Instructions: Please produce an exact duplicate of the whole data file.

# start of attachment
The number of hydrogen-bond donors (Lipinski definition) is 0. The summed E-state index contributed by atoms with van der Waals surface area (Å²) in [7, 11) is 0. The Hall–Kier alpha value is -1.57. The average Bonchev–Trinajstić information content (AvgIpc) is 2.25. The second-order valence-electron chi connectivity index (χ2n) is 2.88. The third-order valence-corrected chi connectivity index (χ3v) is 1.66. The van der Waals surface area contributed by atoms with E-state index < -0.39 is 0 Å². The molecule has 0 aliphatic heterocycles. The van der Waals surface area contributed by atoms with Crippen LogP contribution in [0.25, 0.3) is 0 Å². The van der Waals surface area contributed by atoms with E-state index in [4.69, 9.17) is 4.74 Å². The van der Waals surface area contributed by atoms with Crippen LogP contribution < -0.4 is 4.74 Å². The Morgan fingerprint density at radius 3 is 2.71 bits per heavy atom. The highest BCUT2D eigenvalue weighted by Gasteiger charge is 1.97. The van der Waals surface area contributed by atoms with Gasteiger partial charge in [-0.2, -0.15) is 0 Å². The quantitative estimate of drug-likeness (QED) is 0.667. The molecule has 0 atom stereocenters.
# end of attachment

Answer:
The number of hydrogen-bond donors (Lipinski definition) is 0. The summed E-state index contributed by atoms with van der Waals surface area (Å²) in [7, 11) is 0. The Hall–Kier alpha value is -1.57. The average Bonchev–Trinajstić information content (AvgIpc) is 2.25. The second-order valence-electron chi connectivity index (χ2n) is 2.88. The third-order valence-corrected chi connectivity index (χ3v) is 1.66. The van der Waals surface area contributed by atoms with E-state index < -0.39 is 0 Å². The molecule has 0 aliphatic heterocycles. The van der Waals surface area contributed by atoms with Crippen LogP contribution in [0.25, 0.3) is 0 Å². The van der Waals surface area contributed by atoms with E-state index in [4.69, 9.17) is 4.74 Å². The van der Waals surface area contributed by atoms with Crippen LogP contribution < -0.4 is 4.74 Å². The Morgan fingerprint density at radius 3 is 2.71 bits per heavy atom. The highest BCUT2D eigenvalue weighted by Gasteiger charge is 1.97. The van der Waals surface area contributed by atoms with Gasteiger partial charge in [-0.2, -0.15) is 0 Å². The quantitative estimate of drug-likeness (QED) is 0.667. The molecule has 0 atom stereocenters.